gain racial equality, Philip A. Randolph spoke what seemed to be the motto of all African
Americans in the mid 1900-s:“Negroes are the only people who are victims of Jim Crown [laws],
and it is they who must…assume the responsibility to abolish it (Randolph 243). This unspoken
challenge to stray from the beaten path was a challenge that African Americans freely accepted.
Through Invisible Man, praised by Anthony M. Dykema-VanderArk as “one of the most
compelling and important novels of [the twentieth] century (“An overview of Invisible Man”),
Ellison expertly embodies the strife that African Americans endured in the 1900’s; using his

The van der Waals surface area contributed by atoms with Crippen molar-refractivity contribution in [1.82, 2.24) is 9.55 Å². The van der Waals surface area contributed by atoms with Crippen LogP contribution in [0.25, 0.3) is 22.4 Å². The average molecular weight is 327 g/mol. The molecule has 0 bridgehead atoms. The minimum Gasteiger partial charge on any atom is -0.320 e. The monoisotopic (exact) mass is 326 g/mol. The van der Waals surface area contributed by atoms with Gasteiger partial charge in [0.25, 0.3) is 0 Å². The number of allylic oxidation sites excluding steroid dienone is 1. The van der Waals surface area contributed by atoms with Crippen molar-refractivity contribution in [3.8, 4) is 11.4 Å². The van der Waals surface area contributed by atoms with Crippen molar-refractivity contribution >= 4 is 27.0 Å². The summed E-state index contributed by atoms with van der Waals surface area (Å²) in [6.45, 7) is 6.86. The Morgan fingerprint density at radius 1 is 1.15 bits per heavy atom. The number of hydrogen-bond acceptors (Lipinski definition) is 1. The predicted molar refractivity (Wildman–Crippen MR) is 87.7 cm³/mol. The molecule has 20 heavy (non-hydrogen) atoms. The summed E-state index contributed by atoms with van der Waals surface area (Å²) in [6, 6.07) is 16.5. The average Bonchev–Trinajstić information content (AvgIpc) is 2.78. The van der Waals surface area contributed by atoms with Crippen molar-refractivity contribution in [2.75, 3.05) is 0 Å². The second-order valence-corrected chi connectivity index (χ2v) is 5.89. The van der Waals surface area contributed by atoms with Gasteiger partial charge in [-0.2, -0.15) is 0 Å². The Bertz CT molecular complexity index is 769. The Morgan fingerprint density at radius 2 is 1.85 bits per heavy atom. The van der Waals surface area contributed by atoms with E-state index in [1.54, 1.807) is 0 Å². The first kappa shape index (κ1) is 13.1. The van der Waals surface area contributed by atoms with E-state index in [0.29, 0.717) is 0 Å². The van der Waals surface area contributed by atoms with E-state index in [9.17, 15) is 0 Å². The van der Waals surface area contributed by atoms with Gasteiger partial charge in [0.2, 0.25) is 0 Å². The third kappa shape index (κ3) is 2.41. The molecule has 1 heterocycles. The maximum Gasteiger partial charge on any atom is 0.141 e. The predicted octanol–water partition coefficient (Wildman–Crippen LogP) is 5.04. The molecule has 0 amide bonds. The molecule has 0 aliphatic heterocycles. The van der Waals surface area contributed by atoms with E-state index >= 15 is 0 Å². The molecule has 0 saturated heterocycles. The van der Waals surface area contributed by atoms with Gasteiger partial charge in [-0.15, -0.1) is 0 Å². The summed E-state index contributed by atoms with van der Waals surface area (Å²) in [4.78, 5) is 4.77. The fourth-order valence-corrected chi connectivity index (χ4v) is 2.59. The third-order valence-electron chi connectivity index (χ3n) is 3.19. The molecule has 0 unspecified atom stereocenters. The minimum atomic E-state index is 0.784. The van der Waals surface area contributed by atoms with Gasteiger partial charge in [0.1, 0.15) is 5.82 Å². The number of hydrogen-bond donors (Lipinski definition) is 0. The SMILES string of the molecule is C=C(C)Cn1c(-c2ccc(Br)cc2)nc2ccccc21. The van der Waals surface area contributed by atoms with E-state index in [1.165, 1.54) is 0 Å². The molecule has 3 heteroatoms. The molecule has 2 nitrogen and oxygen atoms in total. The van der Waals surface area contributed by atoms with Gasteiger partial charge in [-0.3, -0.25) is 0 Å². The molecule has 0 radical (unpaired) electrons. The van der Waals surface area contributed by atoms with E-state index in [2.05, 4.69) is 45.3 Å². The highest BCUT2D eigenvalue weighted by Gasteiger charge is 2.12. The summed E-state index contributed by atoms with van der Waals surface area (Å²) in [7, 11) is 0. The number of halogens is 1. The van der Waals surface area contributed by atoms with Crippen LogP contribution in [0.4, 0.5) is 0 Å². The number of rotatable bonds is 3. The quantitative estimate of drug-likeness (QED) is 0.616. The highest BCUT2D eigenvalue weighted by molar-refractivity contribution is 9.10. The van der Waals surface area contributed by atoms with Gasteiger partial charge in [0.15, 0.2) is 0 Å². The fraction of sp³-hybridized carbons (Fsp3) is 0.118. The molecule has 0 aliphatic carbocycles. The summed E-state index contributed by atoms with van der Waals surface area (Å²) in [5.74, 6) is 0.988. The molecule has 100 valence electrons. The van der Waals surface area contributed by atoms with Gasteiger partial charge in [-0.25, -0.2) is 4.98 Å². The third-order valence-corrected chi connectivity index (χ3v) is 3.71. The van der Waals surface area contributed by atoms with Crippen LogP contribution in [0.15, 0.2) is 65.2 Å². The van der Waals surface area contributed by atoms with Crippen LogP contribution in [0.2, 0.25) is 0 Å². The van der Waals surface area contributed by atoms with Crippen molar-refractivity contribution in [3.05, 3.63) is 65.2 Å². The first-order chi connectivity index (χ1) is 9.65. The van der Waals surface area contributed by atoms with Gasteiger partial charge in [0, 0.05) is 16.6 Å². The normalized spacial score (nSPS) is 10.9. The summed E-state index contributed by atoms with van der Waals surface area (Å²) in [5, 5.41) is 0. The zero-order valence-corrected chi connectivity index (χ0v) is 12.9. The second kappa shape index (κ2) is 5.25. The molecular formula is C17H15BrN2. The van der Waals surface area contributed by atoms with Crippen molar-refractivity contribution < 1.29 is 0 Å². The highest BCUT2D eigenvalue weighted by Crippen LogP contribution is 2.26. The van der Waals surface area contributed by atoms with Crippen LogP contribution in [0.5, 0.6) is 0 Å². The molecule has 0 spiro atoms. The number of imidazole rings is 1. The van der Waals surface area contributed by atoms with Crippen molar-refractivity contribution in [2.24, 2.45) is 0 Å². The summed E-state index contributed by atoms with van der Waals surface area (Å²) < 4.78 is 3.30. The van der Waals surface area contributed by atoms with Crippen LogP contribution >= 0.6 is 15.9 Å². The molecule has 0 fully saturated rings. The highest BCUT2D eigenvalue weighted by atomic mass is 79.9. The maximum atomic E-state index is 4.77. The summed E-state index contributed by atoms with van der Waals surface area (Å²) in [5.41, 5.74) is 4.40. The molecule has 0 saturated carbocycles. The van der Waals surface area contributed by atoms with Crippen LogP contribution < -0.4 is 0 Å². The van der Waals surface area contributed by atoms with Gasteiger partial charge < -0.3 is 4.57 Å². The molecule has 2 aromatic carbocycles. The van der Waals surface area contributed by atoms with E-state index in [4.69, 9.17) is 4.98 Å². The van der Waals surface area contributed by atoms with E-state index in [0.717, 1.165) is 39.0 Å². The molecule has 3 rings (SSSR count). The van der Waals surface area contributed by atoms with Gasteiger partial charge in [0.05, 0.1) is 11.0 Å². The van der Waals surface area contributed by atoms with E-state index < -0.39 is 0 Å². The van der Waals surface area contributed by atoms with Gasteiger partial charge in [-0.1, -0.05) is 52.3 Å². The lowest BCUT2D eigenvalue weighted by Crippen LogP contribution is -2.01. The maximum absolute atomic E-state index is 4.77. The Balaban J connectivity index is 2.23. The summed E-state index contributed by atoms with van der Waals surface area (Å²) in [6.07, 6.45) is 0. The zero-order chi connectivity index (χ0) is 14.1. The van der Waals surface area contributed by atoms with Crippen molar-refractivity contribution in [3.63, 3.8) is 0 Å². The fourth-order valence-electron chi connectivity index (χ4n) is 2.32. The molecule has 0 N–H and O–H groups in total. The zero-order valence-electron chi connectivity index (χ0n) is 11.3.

unnamed narrator to personify the emotional oppression, violence, and slow recovery brought
about by racism of the twentieth century. Not unlike so many historical figures of the 1900’s
such as Martin Luther King Jr., Abel Plenn, and Booker T. Washington, Ellison’s invisible man
searches desperately for meaning and equality amid an amorphous and twisted world where each
color is a part of the dream mean to be woven into the blanket that is America.